“When one metal powder feedstock is accelerated to supersonic speeds, the metal particles plastically deform, and they lock together to make a mechanical bond. The parts don’t exceed a hundred degrees centigrade. So there’s no risk of oxidation that you might see in some other large-scale 3D printing processes like wire arc additive manufacturing.”

The TKF1000 3D printer is very small and compact compared to other printers. It’s very easy to use,” according to Khin Thar. “The very best thing about this TKF1000 is its dual powder feeder. You have the option of putting two powders through this, not for this application and there are several applications where we do that. You can also do blended materials in a cold spray, you can optimise one side of the material.”

AMT magazine spoke with Professor Michele Trenti, Director of the Melbourne Space Lab and SpIRIT’s Principal Investigator more about the Italian Space Agency’s space instrument on SpIRIT.

“The HERMES instrument on board SpIRIT aims to detect gamma and x-ray flashes emitted by massive rotating stars collapsing into black holes or by collisions between very compact stars made almost completely of pure neutrons,” explained Trenti. “Based on a novel compact design of just 1U (cube of 10cm in each side), the instrument achieves high sensitivity between 3keV and 2MeV (x to gamma rays) and combines a Silicon Drift Detector (SDD) and scintillator crystals, with an optical light filter to prevent noise from sunlight. The X-rays are detected directly as they interact with the SDD, while the gamma rays interact with the crystals and produce optical light that is captured by the SDD. The instrument has a field of view of about half the sky, and the position of the transient burst is localised in the sky by cross-correlating photon arrival time using a constellation of nanosatellites. SpIRIT is one of the seven elements of the HERMES Scientific Pathfinder constellation, and the first to have reached orbit.”

University of Melbourne

The University of Melbourne developed four payloads and subsystems on SpIRIT: an Instrument Control Unit (called Payload Management System – PMS in short), a payload thermal management system (TheMIS), an edge computing and multi-camera system (Loris) and a low-latency communication system (Mercury).

The PMS is managing power and communication to all payloads, to facilitate integration of instruments with a commercial off-the-shelf platform. One feature of PMS is the inclusion of a mini-UPS to provide up to about one minute of uninterrupted emergency power to the HERMES instrument in case of a sudden cut-off of platform power. The UPS concept is based on supercapacitors and guarantees enough time to issue commands to place the instrument in a safe mode status.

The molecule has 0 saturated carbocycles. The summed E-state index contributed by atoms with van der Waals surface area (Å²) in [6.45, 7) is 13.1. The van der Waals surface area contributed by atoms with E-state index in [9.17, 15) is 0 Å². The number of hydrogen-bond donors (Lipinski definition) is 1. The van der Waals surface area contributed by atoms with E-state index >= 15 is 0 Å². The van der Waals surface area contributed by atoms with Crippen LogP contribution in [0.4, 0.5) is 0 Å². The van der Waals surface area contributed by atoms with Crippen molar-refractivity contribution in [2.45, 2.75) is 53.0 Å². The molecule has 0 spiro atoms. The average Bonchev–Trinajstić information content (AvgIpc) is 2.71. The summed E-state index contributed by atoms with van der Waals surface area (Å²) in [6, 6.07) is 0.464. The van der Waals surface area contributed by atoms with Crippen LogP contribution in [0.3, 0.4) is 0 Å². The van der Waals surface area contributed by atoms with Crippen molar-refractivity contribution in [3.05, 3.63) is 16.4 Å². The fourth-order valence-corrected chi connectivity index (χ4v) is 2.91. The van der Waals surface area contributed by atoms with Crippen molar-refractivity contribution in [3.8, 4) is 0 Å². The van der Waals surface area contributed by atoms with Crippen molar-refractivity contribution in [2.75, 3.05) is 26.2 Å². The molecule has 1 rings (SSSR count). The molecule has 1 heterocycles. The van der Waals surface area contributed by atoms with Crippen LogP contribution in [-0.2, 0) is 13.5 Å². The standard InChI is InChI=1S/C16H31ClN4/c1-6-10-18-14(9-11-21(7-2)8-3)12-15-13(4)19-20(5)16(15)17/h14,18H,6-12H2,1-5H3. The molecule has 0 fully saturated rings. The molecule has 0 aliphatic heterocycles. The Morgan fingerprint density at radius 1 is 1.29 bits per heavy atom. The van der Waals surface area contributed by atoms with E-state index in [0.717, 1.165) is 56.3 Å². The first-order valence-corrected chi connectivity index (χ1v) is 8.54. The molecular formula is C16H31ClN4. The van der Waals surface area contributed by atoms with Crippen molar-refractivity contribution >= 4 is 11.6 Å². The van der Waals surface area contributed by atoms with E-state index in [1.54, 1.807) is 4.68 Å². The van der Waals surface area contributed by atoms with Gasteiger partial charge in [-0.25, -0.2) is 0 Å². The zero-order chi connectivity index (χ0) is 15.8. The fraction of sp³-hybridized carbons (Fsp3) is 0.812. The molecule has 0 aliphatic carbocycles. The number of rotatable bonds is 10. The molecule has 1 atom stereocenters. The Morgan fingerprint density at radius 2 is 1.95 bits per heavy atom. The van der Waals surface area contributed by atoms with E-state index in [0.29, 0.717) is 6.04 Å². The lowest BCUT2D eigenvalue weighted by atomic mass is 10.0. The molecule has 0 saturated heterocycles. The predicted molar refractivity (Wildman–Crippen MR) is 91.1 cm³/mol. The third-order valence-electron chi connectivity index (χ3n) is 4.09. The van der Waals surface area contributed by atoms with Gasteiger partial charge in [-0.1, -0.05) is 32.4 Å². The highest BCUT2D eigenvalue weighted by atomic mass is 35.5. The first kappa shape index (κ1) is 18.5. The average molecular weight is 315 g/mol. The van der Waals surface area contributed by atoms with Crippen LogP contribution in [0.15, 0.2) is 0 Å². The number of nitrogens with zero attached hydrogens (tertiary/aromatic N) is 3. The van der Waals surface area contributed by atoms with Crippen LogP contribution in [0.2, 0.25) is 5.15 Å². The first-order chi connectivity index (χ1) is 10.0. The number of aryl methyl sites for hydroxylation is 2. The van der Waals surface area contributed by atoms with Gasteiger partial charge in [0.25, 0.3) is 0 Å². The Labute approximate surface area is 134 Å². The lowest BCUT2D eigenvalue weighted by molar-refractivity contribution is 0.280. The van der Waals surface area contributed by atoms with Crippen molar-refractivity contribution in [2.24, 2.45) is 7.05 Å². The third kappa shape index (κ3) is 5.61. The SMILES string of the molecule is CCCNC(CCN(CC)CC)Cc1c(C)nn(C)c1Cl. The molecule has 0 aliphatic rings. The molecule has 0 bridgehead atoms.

TheMIS is a world-leading system for precision active cooling on a very compact form factor, and it includes a stirling cycle cooler capable of achieving cryogenic temperatures combined with deployable thermal radiators.

Loris is based on an NVIDIA Jetson Nano GPU, with University of Melbourne proprietary thermal management solutions suitable for efficient use in space. The GPU is controlling a multi-camera system, including a selfie stick camera that will be deployed with the solar panels and can process images on board with AI algorithms.

The Mercury subsystem includes both a redundant GPS for precision position and timing acquisition to support HERMES and an Iridium duplex user terminal for low latency telecommanding of the spacecraft and prompt transmission of event detections from HERMES.

The satellite’s primary mission while in space is to search for gamma rays – the elusive phenomenon created when stars collide or die. To achieve that, SpIRIT is equipped with solar panels, thermal radiators, cameras, guidance systems, an electric propulsion thruster, and computers.

After completing its two-year mission, SpIRIT will return to Earth and burn up on re-entry, concluding a historic chapter in Australia’s space exploration history.

Titomic’s involvement in this project not only showcases its expertise in advanced manufacturing technologies; it also positions the company as a key player in the burgeoning space industry. This successful launch paves the way for future collaborations and innovations in space technology.